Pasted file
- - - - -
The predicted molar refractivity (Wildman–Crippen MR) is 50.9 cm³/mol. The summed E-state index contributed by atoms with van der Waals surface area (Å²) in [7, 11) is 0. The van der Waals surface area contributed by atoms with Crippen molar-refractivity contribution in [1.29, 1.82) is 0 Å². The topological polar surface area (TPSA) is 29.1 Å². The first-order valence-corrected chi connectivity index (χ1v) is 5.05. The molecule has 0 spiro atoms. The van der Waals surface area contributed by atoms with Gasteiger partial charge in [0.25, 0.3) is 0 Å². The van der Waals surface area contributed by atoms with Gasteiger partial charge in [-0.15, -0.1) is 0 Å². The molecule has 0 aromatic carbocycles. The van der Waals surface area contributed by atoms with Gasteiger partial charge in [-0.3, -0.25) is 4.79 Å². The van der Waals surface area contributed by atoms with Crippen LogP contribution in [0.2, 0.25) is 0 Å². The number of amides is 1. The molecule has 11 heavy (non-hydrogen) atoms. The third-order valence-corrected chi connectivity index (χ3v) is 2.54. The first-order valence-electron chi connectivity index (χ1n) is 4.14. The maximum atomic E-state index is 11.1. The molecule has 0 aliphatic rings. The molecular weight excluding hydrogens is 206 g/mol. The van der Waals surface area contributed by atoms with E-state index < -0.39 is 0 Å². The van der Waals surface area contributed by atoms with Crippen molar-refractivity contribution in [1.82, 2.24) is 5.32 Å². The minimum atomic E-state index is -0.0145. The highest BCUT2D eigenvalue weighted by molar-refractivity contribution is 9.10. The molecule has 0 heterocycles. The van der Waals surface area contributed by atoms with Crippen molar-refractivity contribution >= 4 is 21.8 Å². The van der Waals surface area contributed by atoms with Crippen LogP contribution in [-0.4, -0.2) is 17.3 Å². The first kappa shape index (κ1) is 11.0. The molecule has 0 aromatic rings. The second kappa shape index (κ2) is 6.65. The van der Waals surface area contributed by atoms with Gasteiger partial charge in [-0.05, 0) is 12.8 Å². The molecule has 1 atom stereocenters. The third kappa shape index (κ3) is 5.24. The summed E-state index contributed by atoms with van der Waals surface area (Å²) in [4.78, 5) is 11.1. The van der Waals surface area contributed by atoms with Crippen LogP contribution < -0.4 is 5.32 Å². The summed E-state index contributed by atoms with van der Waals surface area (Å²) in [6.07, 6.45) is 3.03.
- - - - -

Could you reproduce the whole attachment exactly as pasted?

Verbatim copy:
The predicted molar refractivity (Wildman–Crippen MR) is 50.9 cm³/mol. The summed E-state index contributed by atoms with van der Waals surface area (Å²) in [7, 11) is 0. The van der Waals surface area contributed by atoms with Crippen molar-refractivity contribution in [1.29, 1.82) is 0 Å². The topological polar surface area (TPSA) is 29.1 Å². The first-order valence-corrected chi connectivity index (χ1v) is 5.05. The molecule has 0 spiro atoms. The van der Waals surface area contributed by atoms with Gasteiger partial charge in [0.25, 0.3) is 0 Å². The van der Waals surface area contributed by atoms with Gasteiger partial charge in [-0.15, -0.1) is 0 Å². The molecule has 0 aromatic carbocycles. The van der Waals surface area contributed by atoms with Gasteiger partial charge in [-0.3, -0.25) is 4.79 Å². The van der Waals surface area contributed by atoms with Crippen LogP contribution in [0.2, 0.25) is 0 Å². The number of amides is 1. The molecule has 11 heavy (non-hydrogen) atoms. The third-order valence-corrected chi connectivity index (χ3v) is 2.54. The first-order valence-electron chi connectivity index (χ1n) is 4.14. The maximum atomic E-state index is 11.1. The molecule has 0 aliphatic rings. The molecular weight excluding hydrogens is 206 g/mol. The van der Waals surface area contributed by atoms with E-state index < -0.39 is 0 Å². The van der Waals surface area contributed by atoms with Crippen molar-refractivity contribution in [1.82, 2.24) is 5.32 Å². The minimum atomic E-state index is -0.0145. The highest BCUT2D eigenvalue weighted by molar-refractivity contribution is 9.10. The molecule has 0 heterocycles. The van der Waals surface area contributed by atoms with Crippen molar-refractivity contribution >= 4 is 21.8 Å². The van der Waals surface area contributed by atoms with Crippen LogP contribution in [-0.4, -0.2) is 17.3 Å². The first kappa shape index (κ1) is 11.0. The molecule has 0 aromatic rings. The second kappa shape index (κ2) is 6.65. The van der Waals surface area contributed by atoms with Gasteiger partial charge in [-0.05, 0) is 12.8 Å². The molecule has 1 atom stereocenters. The third kappa shape index (κ3) is 5.24. The summed E-state index contributed by atoms with van der Waals surface area (Å²) in [4.78, 5) is 11.1. The van der Waals surface area contributed by atoms with Crippen LogP contribution < -0.4 is 5.32 Å². The summed E-state index contributed by atoms with van der Waals surface area (Å²) in [6.07, 6.45) is 3.03.